United Kingdom : Constitution and politics


Monarchy under Queen Elizabeth II
UK Parliament

The UK does not have a written constitution. Acts of Union integrated England with Wales (1536–42), with Scotland (1707) and with Ireland (1801). In 1921 southern Ireland became the Irish Free State (later Republic of Ireland). The constitution is made up of common law, statute law and conventions, and may be changed by a simple act of parliament without any special procedure or majority.

The UK is a constitutional monarchy (with Queen Elizabeth II as head of state) and a parliamentary democracy (with parliament as the legislative organ). Parliament is bicameral, with an upper chamber, the House of Lords (comprising 88 hereditary peers, 667 life peers and 24 bishops in January 2014), and a lower chamber, the House of Commons (with 650 elected members). The Prime Minister and cabinet lead the executive. Parliamentary elections are held at least every five years, with universal adult suffrage.

A major constitutional process to change the membership of the House of Lords was begun in 1998. Of some 700 hereditary peers, only 92 were allowed to keep their seats after November 1999, whereon a second stage of reform was due to lead to the final removal of all hereditary peers and a wide-ranging debate about possible new methods to select members of the upper chamber.

Local government is conducted through local authorities, with specified powers in education, social services, etc. Councils are directly elected by voters in the relevant area.

The governments in Scotland, Wales and Northern Ireland are responsible for local government in their own regions. In England local government is devolved to two levels of authority: county/metropolitan area and district. In certain instances government is delivered by councils at both levels with responsibilities divided between the two, and in others, by the county/metropolitan area or district but not by both.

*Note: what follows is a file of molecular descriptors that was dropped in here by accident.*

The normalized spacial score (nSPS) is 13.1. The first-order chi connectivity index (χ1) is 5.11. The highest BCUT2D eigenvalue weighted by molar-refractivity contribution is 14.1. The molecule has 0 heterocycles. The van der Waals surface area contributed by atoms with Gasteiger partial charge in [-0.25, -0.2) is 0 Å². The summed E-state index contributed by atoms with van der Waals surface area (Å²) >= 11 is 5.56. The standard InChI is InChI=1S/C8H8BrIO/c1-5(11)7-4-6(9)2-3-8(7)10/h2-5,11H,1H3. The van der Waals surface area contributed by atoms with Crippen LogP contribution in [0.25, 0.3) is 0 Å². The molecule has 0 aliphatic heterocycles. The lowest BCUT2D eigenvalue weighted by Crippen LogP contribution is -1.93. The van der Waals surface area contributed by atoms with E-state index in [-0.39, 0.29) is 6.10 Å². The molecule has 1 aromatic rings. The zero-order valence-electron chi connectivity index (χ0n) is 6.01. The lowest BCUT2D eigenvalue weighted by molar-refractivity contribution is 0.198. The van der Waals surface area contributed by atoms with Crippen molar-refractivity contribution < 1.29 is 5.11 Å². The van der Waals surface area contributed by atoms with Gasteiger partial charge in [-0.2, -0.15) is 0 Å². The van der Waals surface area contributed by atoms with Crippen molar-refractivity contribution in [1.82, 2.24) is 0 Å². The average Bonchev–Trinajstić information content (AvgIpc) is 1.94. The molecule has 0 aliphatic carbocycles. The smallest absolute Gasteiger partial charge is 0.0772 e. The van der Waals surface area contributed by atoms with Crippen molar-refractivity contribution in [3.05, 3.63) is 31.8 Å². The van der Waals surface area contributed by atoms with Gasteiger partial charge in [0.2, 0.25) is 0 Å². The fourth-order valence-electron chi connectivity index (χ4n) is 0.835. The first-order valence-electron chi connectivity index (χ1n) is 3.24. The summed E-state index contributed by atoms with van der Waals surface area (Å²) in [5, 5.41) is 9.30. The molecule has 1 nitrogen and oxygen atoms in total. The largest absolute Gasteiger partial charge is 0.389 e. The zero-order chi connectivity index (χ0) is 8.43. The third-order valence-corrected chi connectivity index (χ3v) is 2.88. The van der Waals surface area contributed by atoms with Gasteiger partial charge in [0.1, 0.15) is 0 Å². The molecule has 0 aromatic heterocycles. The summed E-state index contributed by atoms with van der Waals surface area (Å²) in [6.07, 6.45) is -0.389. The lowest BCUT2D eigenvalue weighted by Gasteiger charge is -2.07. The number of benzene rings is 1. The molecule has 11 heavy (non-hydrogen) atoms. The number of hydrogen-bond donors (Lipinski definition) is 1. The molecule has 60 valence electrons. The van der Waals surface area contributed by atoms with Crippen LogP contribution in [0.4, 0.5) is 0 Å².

In the hard-fought May 2005 general election, the ruling Labour Party, led by Tony Blair, won fewer seats (355) than in 2001, and received a reduced share of the votes (35.2 per cent); while both the Conservatives (with 198 seats and 32.4 per cent) and the Liberal Democrats (with 62 seats and 22.0 per cent) made gains. At 61.8 per cent, voter turnout was only two per cent higher than in 2001 and this was mainly due to an increase in postal voting. In December 2005 shadow Education Minister David Cameron became Conservative Party leader. In June 2007 Prime Minister Blair was succeeded as Labour Party leader and Prime Minister by Gordon Brown, who was the only candidate.

In the May 2010 election, the Conservative Party won 306 of the 649 seats contested (voting in one constituency was postponed following the death of a candidate) and 36.1 per cent of votes, but failed to secure a parliamentary majority; the Labour Party took 258 seats (29.0 per cent) and the Liberal Democrats 57 (23.0 per cent). The Conservatives and Liberal Democrats formed a coalition with Cameron as Prime Minister and Liberal Democrat leader Nick Clegg as Deputy Prime Minister; it was the country’s first full coalition government for 65 years.

Head of government

The RT Hon Teresa May, Prime Minister
Theresa May became Prime Minister on 13 July 2016. Theresa served as Home Secretary from May 2010 until July 2016. She was elected Conservative MP for Maidenhead in May 1997.